Between the bathroom (intestine) and the dining room (stomach), where the quartet is overwhelmed by digestion, we do not see any intermediary spaces/rooms as well as between bedroom and kitchen. The abandoned garden, after having provoked Marcelo’s death and hosted Philippe’s one, is open to straw dogs attracted by the smell and ready to devour the exceeding flesh, as Baudrillard wrote: “The waste challenges reality and contradictory signifies opulence, of which waste is the psychological, sociological and economical scheme” (The Consumerist Society). Unlike the waste left on the dishes, these wastes represent an alterity: they do not bear any sign belonging to the human body, Philippe’s body lies amongst the other carcasses as one of them. When ordering to throw out the flesh, Andrea opens up the skin of the house/belly, transferring the rotten from the inside to the outside.
    When the body is a balloon whose breaking point is ignored, reality and fiction are merged like a roast-beef and a pudding in a sick intestine: the Chinese ambassador talking with Philippe at the beginning is a ‘true’ Chinese passing by chance near the set (the villa of rue Boileau is now the Vietnamese embassy). The food is really eaten by the actors during the shooting following the chronological order of the narrative.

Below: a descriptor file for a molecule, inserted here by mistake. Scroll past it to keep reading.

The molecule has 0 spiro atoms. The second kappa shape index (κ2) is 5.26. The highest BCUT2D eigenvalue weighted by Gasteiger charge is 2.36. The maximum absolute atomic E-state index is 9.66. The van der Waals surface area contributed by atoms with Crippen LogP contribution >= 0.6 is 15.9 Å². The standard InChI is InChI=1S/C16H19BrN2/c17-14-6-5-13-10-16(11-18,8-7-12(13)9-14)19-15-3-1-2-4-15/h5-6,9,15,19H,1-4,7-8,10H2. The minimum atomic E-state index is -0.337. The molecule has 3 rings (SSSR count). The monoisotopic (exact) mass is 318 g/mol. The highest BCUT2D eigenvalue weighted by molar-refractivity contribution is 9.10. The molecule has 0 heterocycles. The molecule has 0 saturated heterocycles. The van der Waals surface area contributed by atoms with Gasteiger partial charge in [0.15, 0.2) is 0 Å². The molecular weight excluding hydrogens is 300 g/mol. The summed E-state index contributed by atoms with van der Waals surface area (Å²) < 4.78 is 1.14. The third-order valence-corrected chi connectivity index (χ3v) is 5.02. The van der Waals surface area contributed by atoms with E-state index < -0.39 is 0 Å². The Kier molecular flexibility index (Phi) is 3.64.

Ferreri questions the uncertainty of the border between reality and fiction right in the beginning of the film when Ugo, commenting the photographer’s picture of the turkey, utters: “It’s so beautiful that seems fake”.
    Reality tending to the simulacrum, as we can see again in the Peter Greenaway’s homage to ‘La Grande Bouffe’ which is, ‘The Cook, the Thief, His Wife and His Lover’ (1989) where the British director reflects upon the rite of an ancestral urge like hunger, castrated by a a set of codes and rules polluting the aesthetic categories transforming the monstrosity in beauty. What is missing from Greenaway’s glacial humor is the desperate smell of death and most importantly the void that permeates Ferreri’s film.
    Now, dear Stephen Thomson, before labeling Ferreri as misogynist, I would humbly suggest you to re-watch ‘La Grande Bouffe’ and to vision ‘La derniere Femme’, ‘Bye, Bye Monkey’, ‘The man’s seed’, ‘The Harem’, ‘L’ape Regina’ and I’m sure you will modify your imprecise opinion of one of the greatest director ever…strangely enough quite undervalued in UK.

    Celluloid Liberation Front